Over the last few years it would be fair to say that there has been a real investment in science across the country. For a long time, Maths and English were seen as the core subjects, but now this is changing and it appears to be for the greater good.
These changes are very much prevalent in the classroom itself as well. This is the reason today’s post has been put together and we will now take a look at some of the obvious trends in relation to science in the classroom.
Experiments are now the key to everything
Once upon a time, textbooks were everything. Schools would invest much of their budget in these books, before asking children to learn from them and work through them through the course of the year.
Suffice to say, it was hardly an engaging experience. Children became bored and something which has the potential to be a fascinating subject was actually transformed into something that was pretty mundane.
Now, this is changing. Sure, there is a time and a place for textbooks and one has to think that they will always be seen as a tool in the classroom. However, there is now a lot more emphasis on conducting experiments in class. A quick look on the blog of S R Buzzi shows just how much some teachers invest in classroom experience and ultimately, the effect they have on the children participating in them. It means that schools have to invest more in equipment, than textbooks, but this practical application really can boost engagement and ultimately set them up better for real world science which relies heavily on experiments.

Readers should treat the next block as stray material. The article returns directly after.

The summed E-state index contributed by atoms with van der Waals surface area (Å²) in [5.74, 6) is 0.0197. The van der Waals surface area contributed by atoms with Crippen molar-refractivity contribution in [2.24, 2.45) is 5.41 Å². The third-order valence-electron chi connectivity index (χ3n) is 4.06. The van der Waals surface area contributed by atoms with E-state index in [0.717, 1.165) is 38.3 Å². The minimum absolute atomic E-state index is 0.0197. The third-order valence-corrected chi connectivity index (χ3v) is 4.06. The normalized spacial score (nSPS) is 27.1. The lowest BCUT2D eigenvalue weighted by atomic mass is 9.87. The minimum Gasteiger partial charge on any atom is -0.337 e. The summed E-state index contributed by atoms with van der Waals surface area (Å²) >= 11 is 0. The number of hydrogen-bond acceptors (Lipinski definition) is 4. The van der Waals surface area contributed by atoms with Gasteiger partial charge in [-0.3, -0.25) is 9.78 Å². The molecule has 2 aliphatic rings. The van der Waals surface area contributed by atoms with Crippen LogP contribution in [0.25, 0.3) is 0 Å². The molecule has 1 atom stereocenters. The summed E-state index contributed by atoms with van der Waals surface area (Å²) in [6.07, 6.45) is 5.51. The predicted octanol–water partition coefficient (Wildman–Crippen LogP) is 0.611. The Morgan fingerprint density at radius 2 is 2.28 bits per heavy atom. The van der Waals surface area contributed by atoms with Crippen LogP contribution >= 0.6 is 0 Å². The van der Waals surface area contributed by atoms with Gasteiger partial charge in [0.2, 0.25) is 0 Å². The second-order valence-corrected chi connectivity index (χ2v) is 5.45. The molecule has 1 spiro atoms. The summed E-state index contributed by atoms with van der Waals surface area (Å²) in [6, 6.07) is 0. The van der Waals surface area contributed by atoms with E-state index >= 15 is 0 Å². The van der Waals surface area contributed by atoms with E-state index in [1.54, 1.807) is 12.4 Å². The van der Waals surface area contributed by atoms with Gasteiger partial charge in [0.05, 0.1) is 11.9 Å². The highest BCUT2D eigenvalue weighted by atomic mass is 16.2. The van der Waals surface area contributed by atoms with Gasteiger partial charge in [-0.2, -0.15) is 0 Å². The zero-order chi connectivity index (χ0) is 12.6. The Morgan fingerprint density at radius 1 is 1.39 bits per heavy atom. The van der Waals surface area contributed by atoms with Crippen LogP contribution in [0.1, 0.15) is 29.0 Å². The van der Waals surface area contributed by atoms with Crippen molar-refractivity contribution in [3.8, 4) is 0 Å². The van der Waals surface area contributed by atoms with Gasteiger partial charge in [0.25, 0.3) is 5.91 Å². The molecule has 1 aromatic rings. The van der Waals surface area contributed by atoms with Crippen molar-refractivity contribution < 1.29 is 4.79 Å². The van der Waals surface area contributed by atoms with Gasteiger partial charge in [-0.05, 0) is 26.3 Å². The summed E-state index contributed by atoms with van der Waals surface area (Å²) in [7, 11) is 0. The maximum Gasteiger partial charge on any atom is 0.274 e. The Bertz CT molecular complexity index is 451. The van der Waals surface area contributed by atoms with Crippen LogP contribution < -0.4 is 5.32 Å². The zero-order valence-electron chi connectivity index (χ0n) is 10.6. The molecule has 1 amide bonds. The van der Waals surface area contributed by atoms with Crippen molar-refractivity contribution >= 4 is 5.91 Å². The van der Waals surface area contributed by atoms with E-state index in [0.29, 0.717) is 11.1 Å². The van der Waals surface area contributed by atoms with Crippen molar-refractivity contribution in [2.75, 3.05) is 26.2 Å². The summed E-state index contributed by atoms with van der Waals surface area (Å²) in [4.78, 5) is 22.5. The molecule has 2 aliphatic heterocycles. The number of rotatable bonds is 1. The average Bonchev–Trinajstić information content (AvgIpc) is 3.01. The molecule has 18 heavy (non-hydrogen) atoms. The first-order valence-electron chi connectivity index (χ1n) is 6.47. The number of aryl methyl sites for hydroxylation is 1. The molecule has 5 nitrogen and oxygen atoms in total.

Sustainability is the buzzword
If you have kept tabs on the news over recent years, this next trend will not come as a surprise in the slightest. If we hone in on the first point we made, in relation to experiments, a lot of these experiments relate to sustainable topics.
For example, in physics, solar experiments are now commonplace. In chemistry, more of an emphasis on how various chemicals react in relation to the environment is placed upon.
In short, the main objective for authorities around the world is to make it more sustainable. This process starts in the science lab, where children can learn about the fundamentals before applying it in later life.
It’s now been taught to children of all ages
A couple of decades ago and science was a topic that was just reserved for older children. If you were under 10-years-old, the amount of contact time you received in relation to science teaching was low to say the least.
Now, the authorities are attempting to open it up to children of all ages. Again, there is a direct link to the first point we made; experiments are key here as this is something which particularly keeps little minds interested in the subject. Of course, the experiments are relatively low-key, but are still sufficient to attract interest.
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